JAMA Dermatol. 2023 Jan 25. doi: 10.1001/jamadermatol.2022.6051. Online ahead of print.
IMPORTANCE: Lipid pathways have been implicated in the pathogenesis of psoriasis, and some lipid-lowering drugs, such as statins, are hypothesized to have disease-modifying properties. However, large population-level studies are scarce, and causal interpretation of results from traditional observational designs is limited by confounding.
OBJECTIVE: To investigate the causal association between genetically proxied lipid-lowering drugs and psoriasis risk.
DESIGN, SETTING, AND PARTICIPANTS: This 2-sample mendelian randomization study was performed from August to October 2022 and included population-level genome-wide association studies of psoriasis in the UK Biobank and FinnGen studies and low-density lipoprotein (LDL) by the Global Lipids Genetics Consortium. The inverse variance-weighted method was used with pleiotropy robust methods and colocalization as sensitivity analyses.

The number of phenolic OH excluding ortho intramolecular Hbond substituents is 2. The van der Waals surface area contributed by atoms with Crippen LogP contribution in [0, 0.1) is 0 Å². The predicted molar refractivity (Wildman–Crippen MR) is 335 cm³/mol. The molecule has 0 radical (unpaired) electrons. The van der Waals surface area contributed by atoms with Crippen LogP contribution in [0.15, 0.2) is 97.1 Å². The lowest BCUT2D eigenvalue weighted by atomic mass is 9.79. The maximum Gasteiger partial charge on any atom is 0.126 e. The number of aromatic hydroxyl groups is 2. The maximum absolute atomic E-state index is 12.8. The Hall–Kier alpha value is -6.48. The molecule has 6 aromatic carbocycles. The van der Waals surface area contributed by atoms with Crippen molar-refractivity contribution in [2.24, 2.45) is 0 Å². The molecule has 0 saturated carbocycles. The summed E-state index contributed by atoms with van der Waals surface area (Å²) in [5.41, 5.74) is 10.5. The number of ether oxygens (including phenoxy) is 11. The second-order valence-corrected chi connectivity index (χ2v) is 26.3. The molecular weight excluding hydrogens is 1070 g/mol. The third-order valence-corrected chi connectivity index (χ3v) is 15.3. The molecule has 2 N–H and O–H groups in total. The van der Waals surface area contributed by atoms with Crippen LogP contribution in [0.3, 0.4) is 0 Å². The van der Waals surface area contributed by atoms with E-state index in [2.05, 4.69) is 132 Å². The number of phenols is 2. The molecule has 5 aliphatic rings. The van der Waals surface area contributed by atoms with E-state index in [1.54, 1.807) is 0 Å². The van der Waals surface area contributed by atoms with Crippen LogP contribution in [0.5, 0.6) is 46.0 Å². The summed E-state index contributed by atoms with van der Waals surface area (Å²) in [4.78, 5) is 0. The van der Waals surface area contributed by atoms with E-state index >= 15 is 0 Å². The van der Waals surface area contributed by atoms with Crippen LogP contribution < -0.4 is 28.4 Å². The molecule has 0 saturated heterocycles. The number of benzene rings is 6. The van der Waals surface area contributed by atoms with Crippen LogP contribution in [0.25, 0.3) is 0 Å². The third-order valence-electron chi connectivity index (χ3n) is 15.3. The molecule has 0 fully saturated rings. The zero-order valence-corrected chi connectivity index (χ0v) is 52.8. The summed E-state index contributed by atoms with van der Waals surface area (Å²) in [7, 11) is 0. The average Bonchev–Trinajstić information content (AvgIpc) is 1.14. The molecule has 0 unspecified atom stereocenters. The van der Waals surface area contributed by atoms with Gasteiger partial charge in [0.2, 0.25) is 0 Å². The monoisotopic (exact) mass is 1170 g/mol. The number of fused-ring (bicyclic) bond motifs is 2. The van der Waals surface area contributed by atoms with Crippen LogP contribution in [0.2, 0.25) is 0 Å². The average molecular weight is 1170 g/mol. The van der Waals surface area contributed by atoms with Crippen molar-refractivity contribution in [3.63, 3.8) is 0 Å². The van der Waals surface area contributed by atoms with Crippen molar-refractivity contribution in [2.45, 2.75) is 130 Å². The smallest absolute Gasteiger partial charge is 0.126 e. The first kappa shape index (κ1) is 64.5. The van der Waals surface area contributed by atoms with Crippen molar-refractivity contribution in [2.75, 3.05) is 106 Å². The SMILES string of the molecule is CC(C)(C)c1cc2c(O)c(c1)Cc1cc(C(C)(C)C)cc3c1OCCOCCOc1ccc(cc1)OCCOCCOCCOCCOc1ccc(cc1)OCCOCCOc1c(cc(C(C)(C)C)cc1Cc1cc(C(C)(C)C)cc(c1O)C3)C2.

EXPOSURES: Genetically proxied inhibition of 3-hydroxy-3-methylglutaryl CoA reductase (HMGCR, targeted by statins), Niemann-Pick C1-like 1 (NPC1L1, targeted by ezetimibe), and proprotein convertase subtilisin/kexin type 9 (PCSK9, targeted by, eg, alirocumab), using LDL as the biomarker.
MAIN OUTCOMES AND MEASURES: Risk of psoriasis.
RESULTS: Data from 12 116 patients with psoriasis and approximately 1.3 million individuals with LDL measurement were analyzed. Genetically proxied PCSK9 inhibition was associated with reduced risk of psoriasis (odds ratio, 0.69 per standard deviation reduction in LDL; 95% CI, 0.55-0.88; P = .003), which was replicated in FinnGen (odds ratio, 0.71; 95% CI, 0.57-0.88; P = .002). Sensitivity analyses did not provide statistical evidence of bias from pleiotropy or genetic confounding. No robust association was found for HMGCR or NPC1L1 inhibition.
CONCLUSIONS AND RELEVANCE: This mendelian randomization study suggests that PCSK9 is implicated in psoriasis pathogenesis, and its inhibition is associated with reduced psoriasis risk. These findings potentially pave the way for future studies that may allow personalized selection of lipid-lowering drugs for those at risk of psoriasis.